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Marine Log

April 10, 2007

Marad reorganizes

Later this month, the U.S. Maritime Administration will be moving from the Department of Transportation's 400 7th St SW building in Washington to new offices on New Jersey Avenue. The agency will not only be getting new premises: it will also get a new organizational structure.

You can read U.S. Maritime Administrator Sean Connaughton's statement on the changes here and see an organization chart here.

The major operational divisions will be Environment & Compliance; Intermodal System Development; National Security; and Business & Workforce Development

According to the statement, the "new" Maritime Administration will continue to focus on the "legacy areas" of national security, maritime asset development, cargo preference, the training of mariners and the promotion of American shipping. To "strengthen" these efforts, offices and programs will be consolidated.

The major operational divisions will be Environment & Compliance; Intermodal System Development; National Security; and Business & Workforce Development

Marad will also be adding new focus areas. It will establish a new office dedicated to the environment and regulatory compliance. This office will assist other offices within the agency, and will work with industry to develop best management practices and implementation strategies on related issues such as safety, security and the environment.

The Intermodal System Development Office will address port and shoreside transportation system development in order to enhance freight mobility and reduce congestion.

"Gateway Offices" will be opened across the country to serve and communicate with the maritime industry, as well as state and local governments.

The Office of Intermodal Systems Development will oversee:

    congestion mitigation projects, teams and partnerships (new);

    shipper and carrier outreach including customer service evaluations (new);

    port development (expanded), including intermodal connections, and terminals & distribution networks;

    deepwater ports/energy;

    navigation and waterways (new)

    passenger and cruise industry (expanded)

    marine highway [this is what Marad used to call short sea shipping] projects (expanded); and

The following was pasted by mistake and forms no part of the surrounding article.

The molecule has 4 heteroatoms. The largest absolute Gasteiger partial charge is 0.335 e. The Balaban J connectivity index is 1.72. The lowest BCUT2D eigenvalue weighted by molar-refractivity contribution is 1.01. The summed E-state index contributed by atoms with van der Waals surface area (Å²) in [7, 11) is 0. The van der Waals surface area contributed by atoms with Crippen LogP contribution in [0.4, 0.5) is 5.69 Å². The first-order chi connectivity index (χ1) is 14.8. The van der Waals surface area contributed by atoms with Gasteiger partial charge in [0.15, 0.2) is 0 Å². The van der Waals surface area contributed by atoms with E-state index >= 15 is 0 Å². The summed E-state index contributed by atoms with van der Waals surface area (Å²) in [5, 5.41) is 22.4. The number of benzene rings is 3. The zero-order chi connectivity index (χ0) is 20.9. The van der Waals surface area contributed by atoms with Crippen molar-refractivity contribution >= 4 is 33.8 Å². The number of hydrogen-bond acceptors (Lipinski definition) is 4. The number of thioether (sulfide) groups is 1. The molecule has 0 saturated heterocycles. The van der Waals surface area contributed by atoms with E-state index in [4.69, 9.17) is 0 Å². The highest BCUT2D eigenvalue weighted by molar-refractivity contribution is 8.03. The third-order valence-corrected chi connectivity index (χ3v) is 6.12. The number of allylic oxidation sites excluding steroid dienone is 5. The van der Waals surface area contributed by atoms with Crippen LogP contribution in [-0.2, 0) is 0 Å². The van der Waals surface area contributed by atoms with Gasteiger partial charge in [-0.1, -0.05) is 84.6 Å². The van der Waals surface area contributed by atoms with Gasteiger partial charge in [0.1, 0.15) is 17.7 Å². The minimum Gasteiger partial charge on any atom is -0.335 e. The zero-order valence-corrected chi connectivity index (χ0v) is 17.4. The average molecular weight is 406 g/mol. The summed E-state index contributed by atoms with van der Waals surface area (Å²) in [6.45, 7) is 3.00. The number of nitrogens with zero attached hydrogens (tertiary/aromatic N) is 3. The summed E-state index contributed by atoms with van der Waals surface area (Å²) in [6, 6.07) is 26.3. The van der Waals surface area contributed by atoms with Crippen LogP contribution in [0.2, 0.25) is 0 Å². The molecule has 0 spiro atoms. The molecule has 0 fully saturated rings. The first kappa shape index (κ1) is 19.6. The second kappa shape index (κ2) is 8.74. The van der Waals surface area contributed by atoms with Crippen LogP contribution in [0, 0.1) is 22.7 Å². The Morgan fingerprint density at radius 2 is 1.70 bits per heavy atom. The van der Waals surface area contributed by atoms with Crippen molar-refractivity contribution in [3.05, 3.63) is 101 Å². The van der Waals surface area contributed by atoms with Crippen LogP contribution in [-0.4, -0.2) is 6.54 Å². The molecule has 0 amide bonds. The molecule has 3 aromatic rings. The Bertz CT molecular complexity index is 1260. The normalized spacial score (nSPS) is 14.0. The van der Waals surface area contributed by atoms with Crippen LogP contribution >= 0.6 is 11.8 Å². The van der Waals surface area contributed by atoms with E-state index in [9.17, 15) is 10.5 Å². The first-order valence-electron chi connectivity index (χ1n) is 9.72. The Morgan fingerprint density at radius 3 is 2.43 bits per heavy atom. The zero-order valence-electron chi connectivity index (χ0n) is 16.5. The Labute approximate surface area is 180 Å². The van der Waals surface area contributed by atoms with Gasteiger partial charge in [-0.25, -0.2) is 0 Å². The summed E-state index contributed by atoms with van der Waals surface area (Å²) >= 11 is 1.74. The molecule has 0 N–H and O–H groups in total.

gateway offices in current locations at the ports of New York, Norfolk, Chicago, St. Louis, New Orleans, Long Beach, San Francisco, and Seattle; along with two new locations at the ports of Miami and Houston.

The Office of Environment and Compliance will oversee:

    environment (expanded);

    security (expanded);

    safety (new); and

    research and development (expanded)

The Office of Business & Workforce Development will oversee:

    marine and shipyard financing including Title XI, CCF and CRF;

    financial approvals and company analysis;

    cargo preference;

    marine insurance;

    workforce development;

    cabotage trades;

    export initiatives for U.S. maritime entities; and*

    shipyard and shipbuilding development.

The Office of National Security will oversee:

    the Ready Reserve Force;

    the National Defense Reserve Fleets;

    fleet support offices;

    emergency preparedness planning and programs;

    support for civil authorities; and

    vessel recycling.

The Maritime Administration will continue to have an Office of Administration, which will focus on human resources; the chief information officer; acquisition; and management and administrative services.

The Maritime Administration's executive management functions will consist of the leadership team of the maritime administrator, the deputy administrator and their assistants; the chief counsel; the Office of Civil Rights; the Office of Congressional and Public Affairs; the Office of Policy and International Affairs; and a new leadership position, the chief financial officer. The CFO will report directly the maritime administrator and will oversee MARAD's budget and accounting divisions.

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